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A2115 / 2019 / Processors from 3.0 GHz 6-core i5, up to 3.6 GHz 8-core i9. Released March 19, 2019.

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Removal Fusion Drive, Bootcamp


I have read some other answers but I have not found what interests me.

I’m considering purchasing a 2019 5k iMac which is provided to me by Apple as refurbished which has a 2TB Fusion Drive.

I would like to remove the Fusion Drive and install 2 SSDs:

  • The first by removing the mechanical disk and using a 1Tb Samsung Evo SSD
  • The second by removing the PCIe SSD (which I believe is 32Gb) with a 1Tb Samsung Evo SSD + Apple Adapter

Once this is done I would like to install Mac OS X on the PCIe SSD disk and using a 50% of the SATA disk install Bootcamp with Windows 10.

Is it possible to do this?

Thanks in advance.

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Sadly no,

BootCamp needs to be part of the Boot drive in your case the PCIe/NVMe drive. While Windows needs to be loaded from that drive you can use your other drive (NTFS or exFAT volume) to hold your Windows apps and stuff.

As far as using an adapter to support a M.2 SSD I really don’t recommend doing it. While it will appear to work just fine for awhile over time they breakdown as Apple has a few other lines to the SSD unit that these M.2 SSD’s don’t deal with. I’ve pulled out quite a few! With lots of folks crying between the cost ofd still doing it again and the loss of work!

Best to stick with either the Apple custom SSD’s or use the OWC SSD which is designed to work from the ground up!

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Hi, By OWC SSD you mean: OWC Aura Pro X2 SSD?

For Bootcamp, I have a single disk in my iMac Late 2013, but on the MacBook Pro 13 I have 2 SSD disks and one is dedicated exclusively to Mac OS and the other exclusively for Windows 10 and it works great; I just wanted to know if it was feasible to do it here too.

Thank you.


@antwal - Yes the Aura Pro X2 SSD

BootCamp is an odd duck! It needs macOS as it sits within it! It allows you to transfer data between the OS's like cut and paste.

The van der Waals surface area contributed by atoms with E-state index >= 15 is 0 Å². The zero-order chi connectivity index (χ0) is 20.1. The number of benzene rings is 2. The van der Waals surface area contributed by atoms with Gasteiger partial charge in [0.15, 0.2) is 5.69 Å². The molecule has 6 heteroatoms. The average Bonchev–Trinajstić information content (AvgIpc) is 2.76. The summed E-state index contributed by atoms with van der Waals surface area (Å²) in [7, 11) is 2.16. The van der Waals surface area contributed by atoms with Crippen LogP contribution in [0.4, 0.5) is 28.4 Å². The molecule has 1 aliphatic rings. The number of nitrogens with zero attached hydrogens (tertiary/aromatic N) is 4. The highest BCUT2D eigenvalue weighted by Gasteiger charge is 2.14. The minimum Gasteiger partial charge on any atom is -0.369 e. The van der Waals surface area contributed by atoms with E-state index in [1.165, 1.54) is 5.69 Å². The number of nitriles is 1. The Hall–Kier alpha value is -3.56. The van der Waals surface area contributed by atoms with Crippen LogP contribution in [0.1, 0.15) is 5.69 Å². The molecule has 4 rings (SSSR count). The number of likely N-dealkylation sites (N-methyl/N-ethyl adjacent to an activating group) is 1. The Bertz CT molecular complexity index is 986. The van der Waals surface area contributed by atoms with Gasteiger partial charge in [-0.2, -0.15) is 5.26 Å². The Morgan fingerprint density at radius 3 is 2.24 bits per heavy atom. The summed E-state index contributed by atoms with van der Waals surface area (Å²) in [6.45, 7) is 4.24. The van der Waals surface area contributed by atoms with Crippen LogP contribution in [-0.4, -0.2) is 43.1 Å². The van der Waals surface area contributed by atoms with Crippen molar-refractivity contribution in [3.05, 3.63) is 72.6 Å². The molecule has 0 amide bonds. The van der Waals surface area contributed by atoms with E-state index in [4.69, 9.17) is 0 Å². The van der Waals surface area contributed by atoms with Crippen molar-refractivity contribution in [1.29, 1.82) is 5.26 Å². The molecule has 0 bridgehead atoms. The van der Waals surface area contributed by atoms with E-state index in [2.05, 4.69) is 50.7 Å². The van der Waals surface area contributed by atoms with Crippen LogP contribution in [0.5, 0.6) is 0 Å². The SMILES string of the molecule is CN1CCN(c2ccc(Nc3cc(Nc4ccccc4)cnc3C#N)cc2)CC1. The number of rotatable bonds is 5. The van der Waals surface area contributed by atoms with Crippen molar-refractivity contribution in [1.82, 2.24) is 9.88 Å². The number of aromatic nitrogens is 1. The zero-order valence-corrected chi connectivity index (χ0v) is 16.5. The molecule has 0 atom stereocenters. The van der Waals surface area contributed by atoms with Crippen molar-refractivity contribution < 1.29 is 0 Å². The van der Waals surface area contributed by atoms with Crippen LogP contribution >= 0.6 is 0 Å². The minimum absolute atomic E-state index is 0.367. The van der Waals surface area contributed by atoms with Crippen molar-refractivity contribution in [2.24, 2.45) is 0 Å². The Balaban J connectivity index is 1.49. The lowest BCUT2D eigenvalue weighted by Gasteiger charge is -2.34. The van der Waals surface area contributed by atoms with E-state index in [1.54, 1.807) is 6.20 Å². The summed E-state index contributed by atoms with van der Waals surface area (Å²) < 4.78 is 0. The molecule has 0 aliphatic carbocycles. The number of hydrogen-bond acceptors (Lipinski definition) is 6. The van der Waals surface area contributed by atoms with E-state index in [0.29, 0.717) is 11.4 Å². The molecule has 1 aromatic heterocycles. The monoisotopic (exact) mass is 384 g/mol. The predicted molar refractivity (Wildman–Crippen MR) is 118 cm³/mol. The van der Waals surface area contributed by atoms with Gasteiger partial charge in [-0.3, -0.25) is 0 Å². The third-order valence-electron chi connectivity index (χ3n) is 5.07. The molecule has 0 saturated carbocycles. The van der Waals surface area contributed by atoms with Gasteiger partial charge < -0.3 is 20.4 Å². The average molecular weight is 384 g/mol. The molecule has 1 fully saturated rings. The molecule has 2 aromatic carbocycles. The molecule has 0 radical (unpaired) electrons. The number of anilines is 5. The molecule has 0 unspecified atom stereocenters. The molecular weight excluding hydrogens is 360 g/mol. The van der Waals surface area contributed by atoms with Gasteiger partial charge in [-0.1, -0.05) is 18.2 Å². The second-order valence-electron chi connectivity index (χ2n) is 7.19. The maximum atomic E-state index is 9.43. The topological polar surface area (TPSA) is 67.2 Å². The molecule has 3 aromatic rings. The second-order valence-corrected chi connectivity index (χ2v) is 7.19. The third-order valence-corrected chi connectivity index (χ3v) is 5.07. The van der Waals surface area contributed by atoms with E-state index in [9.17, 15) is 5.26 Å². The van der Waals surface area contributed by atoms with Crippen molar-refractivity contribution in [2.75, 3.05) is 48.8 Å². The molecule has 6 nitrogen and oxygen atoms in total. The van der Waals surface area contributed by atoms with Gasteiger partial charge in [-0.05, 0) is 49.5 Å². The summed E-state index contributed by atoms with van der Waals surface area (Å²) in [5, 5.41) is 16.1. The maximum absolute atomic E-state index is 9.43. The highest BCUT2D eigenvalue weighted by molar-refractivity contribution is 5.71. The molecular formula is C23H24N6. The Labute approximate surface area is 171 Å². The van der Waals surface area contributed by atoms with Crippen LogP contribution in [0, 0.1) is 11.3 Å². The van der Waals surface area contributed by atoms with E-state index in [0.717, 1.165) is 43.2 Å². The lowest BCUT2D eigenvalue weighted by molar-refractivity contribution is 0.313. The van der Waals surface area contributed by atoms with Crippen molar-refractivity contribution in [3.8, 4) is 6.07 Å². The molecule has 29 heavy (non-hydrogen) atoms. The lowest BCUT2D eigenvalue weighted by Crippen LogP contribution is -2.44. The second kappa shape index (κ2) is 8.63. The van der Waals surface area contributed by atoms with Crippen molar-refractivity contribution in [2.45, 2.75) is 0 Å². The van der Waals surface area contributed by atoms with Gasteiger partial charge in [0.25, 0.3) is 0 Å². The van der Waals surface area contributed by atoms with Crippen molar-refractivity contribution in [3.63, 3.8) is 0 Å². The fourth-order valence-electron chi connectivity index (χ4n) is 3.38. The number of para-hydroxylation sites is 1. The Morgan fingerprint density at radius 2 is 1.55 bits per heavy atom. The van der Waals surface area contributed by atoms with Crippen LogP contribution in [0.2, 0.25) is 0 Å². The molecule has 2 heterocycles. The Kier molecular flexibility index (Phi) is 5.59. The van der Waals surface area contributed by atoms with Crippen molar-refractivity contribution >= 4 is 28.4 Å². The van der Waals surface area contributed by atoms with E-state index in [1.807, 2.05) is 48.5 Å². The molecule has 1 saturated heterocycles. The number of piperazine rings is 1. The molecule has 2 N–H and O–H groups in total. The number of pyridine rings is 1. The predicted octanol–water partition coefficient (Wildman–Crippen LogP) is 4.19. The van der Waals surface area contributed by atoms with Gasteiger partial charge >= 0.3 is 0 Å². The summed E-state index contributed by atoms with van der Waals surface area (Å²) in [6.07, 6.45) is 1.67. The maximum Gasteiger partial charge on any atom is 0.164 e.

You also can do a dual boot setup which I suspect you did with your MacBook Pro. In that case each drive is dedicated to the given OS macOS and the other Windows. But thats not a setup for BootCamp! You can't do a cut and paste between the OS's without first saving it as a file and then placing it on a volume the other OS can access.

There are a few other ways like using a VM to run Windows within and run multiple other OS's as well like Linux.


Hi, yes in my macbook pro, the bootcamp configuration is the same as the imac. On bootcamp Windows 10 no longer allows you to see the Apple partition and on MacOS it has read-only Windows disk. If I remember correctly Windows 10 creates a folder inside the MacOS EFI partition, in both cases both as a partition and as a disk. Thanks,


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You can not install more that 32Gb of OS in your iMac because Apple limit the start disk firmware of upto 32Gb only, even you change the 32Gb SSD to a higher one it will not run the boot camp installation, I tried this and informed apple about the problem then apple answered was OS startup firmware is limit to upto 32Gb only.

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Well… it’s not that simple… The limitation of RAM is limited by the address lines the CPU and the PCH chip Intel created. Then you have the hardware limitation of the memory. This iMac supports upto 64 GB! I’ve herd some people have gotten 128GB going, but for most that is overkill!

As far as storage space besides the physical internal space limitations, this system offers two ports a PCIe/NVMe SSD slot which can hold upto a 2 GB drive. The second port is the older SATA within a 3.5” bay. Either a 2.5 or 3.5” drive will fit and the largest SATA SSD is 16TB which is the current largest drive.

You still have four external Thunderbolt-3 ports which can support any TB or even the slower USB-C drives! The largest setup I’ve seen is four TB drives each setup as a RAID set used in video production. Each is a set of 32TB.

And I can promise you the Mac OS can access a lot more! How does a little over one Exabyte! MS Windows boot volume does have a limit depending on the release.

BootCamp requires a special space within the primary macOS volume and that is the limit you are referencing here of 32GB, but other drives can be much larger! And to get around the limit all you need is to partition the drive so the primary partition is no larger than 32GB.


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